End of list.
(Cross-posted from planWorld.)
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I just don't know what we're supposed to do. — me, on Tuesday night
Okay, enough of that. Here are some things to do, that I'm doing, that I ask you to do.
Join with us in our campaign to ensure that every police officer working the streets in this country wears a body camera.
I say keep going to protests because we shouldn't let attention disappear from the ongoing violations of the right of people of color to be free from fear of fatal police brutality. We should keep up (variations on) almost all items in this list.
Police shot 12-year old Tamir Rice within seconds of their sudden arrival in a public park in Ohio, apparently because he was holding a BB gun. Police did not administer first aid and he died soon after.
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For my own purposes, I've been gathering some links on uses of "header enrichment" (a lovely, Orwellian term), which I hadn't realized was the term typically used to describe network-level insertion of user identifiers (or potentially other information, like billing information) into outgoing network traffic.
This document discusses several reasons why the legitimacy of these use cases is undermined in the minds of some who build products for the Internet.
We've been talking about this practice in one way or another in the privacy community for years, without common terminology. The push to end-to-end encrypt more web traffic in response to Snowden revelations has spurred active reactions from some middleboxes/network providers who are simultaneously trying to find new sources of revenue.
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Let's suppose the answer is no.
The President has just taken off in a helicoper, which the Secret Service knows. A single man hops the fence; alarms immediately go off. A guard with a sniper rifle on top of the White House decides that this isn't an urgent deadly threat, and decides not to fire. Guards start to run towards the fence jumper and the guard in the dog house decides, because other Secret Service guards are likely to reach the jumper, releasing the Belgian Malinois isn't necessary and risks injuring the jumper or, inadvertently, one of the guards. Against the odds, the jumper makes it inside the building, surprising one of the guards next to an alarm that didn't go off.* When a guard catches up to him in the East Room, he tackles him to the ground and he's arrested.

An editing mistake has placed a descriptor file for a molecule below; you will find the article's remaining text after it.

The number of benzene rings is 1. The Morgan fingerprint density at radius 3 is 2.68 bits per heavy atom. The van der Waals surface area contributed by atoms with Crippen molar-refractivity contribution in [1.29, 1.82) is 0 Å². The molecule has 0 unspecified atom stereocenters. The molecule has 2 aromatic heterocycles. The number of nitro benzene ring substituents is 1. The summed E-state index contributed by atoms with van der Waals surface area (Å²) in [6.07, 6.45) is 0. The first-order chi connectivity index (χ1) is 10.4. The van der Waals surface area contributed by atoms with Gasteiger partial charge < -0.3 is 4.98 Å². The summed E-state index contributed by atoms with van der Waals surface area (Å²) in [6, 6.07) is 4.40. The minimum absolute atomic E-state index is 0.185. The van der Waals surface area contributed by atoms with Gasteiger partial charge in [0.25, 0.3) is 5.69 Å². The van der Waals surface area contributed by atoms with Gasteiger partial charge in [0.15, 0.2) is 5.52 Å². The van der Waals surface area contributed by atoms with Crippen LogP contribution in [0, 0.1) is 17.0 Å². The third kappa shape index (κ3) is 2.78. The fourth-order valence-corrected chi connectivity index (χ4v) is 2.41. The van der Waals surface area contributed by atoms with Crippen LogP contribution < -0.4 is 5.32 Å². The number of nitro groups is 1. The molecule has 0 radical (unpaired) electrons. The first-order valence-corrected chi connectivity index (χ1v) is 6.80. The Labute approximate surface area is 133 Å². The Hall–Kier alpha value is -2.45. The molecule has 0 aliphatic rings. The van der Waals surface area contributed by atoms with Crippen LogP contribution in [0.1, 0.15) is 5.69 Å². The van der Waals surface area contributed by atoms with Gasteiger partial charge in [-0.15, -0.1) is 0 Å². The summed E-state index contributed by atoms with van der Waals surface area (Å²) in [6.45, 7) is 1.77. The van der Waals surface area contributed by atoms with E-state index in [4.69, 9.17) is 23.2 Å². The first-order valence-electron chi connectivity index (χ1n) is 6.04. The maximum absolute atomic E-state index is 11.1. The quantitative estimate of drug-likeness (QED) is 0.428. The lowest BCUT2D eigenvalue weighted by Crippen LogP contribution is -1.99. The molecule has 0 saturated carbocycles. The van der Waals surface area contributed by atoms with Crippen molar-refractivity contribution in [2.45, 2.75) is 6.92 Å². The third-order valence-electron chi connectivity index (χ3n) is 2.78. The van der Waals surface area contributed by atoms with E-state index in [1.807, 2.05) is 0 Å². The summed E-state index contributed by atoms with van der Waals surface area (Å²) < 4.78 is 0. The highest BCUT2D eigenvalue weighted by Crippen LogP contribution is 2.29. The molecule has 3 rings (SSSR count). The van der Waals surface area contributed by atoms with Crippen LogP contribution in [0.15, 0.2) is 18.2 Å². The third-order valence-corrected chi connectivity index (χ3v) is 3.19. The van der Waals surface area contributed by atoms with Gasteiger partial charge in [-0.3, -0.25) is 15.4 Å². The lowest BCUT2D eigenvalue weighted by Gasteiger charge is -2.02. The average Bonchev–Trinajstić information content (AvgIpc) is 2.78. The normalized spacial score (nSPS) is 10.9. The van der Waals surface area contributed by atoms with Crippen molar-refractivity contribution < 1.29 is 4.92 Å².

Consider the alternatives, some of which have been demonstrated by law enforcement personnel in recent months. A mentally unstable man in St. Louis, no apparent threat to anyone around him, holds up a knife to police who have arrived seconds before and is shot 12 times, dying on the scene before being handcuffed.
As an Intercept columnist put it this morning:
I think many people are, rightly, concerned about the symbolism of intruders making it inside the White House. But I think the symbolism here is right: the Secret Service protect the President and the staff in a professional and efficient way and they don't kill anyone unless absolutely necessary. I much prefer that to the symbolism of Federal agents gunning down a mentally unstable individual.
* That that alarm that didn't go off seems to me to be the key mistake that this incident did reveal. I would have suggested the following response to an usher's request to disable the alarm because it was loud/distracting:
We understand the alarm can be loud and share your concern about false alarms, which distract not only from your work but also from our safety mission. I have asked one of our staff to review the alarm configuration to determine whether false alarms can be reduced. In the meantime, however, the internal alarm is an important part of our mission to secure the White House, the staff and the First Family from intruders; it must not be disabled.